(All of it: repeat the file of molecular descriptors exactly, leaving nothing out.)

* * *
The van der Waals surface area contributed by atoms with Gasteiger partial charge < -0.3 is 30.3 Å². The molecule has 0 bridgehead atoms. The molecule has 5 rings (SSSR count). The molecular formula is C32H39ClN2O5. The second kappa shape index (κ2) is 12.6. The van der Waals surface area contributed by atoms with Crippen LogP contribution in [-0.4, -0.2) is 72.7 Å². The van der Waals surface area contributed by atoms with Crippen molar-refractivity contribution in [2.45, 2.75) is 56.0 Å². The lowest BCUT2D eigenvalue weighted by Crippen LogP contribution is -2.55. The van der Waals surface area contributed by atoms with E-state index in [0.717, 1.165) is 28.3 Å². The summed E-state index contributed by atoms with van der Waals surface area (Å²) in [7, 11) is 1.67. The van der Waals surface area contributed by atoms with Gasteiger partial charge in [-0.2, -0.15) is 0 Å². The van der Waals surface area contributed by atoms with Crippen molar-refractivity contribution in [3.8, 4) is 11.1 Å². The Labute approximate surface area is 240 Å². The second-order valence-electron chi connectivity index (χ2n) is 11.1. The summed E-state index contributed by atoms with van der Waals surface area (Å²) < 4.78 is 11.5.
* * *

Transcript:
The van der Waals surface area contributed by atoms with Gasteiger partial charge < -0.3 is 30.3 Å². The molecule has 0 bridgehead atoms. The molecule has 5 rings (SSSR count). The molecular formula is C32H39ClN2O5. The second kappa shape index (κ2) is 12.6. The van der Waals surface area contributed by atoms with Crippen LogP contribution in [-0.4, -0.2) is 72.7 Å². The van der Waals surface area contributed by atoms with Crippen molar-refractivity contribution in [2.45, 2.75) is 56.0 Å². The lowest BCUT2D eigenvalue weighted by Crippen LogP contribution is -2.55. The van der Waals surface area contributed by atoms with E-state index in [0.717, 1.165) is 28.3 Å². The summed E-state index contributed by atoms with van der Waals surface area (Å²) in [7, 11) is 1.67. The van der Waals surface area contributed by atoms with Gasteiger partial charge in [-0.2, -0.15) is 0 Å². The van der Waals surface area contributed by atoms with Crippen molar-refractivity contribution in [3.8, 4) is 11.1 Å². The Labute approximate surface area is 240 Å². The second-order valence-electron chi connectivity index (χ2n) is 11.1. The summed E-state index contributed by atoms with van der Waals surface area (Å²) < 4.78 is 11.5.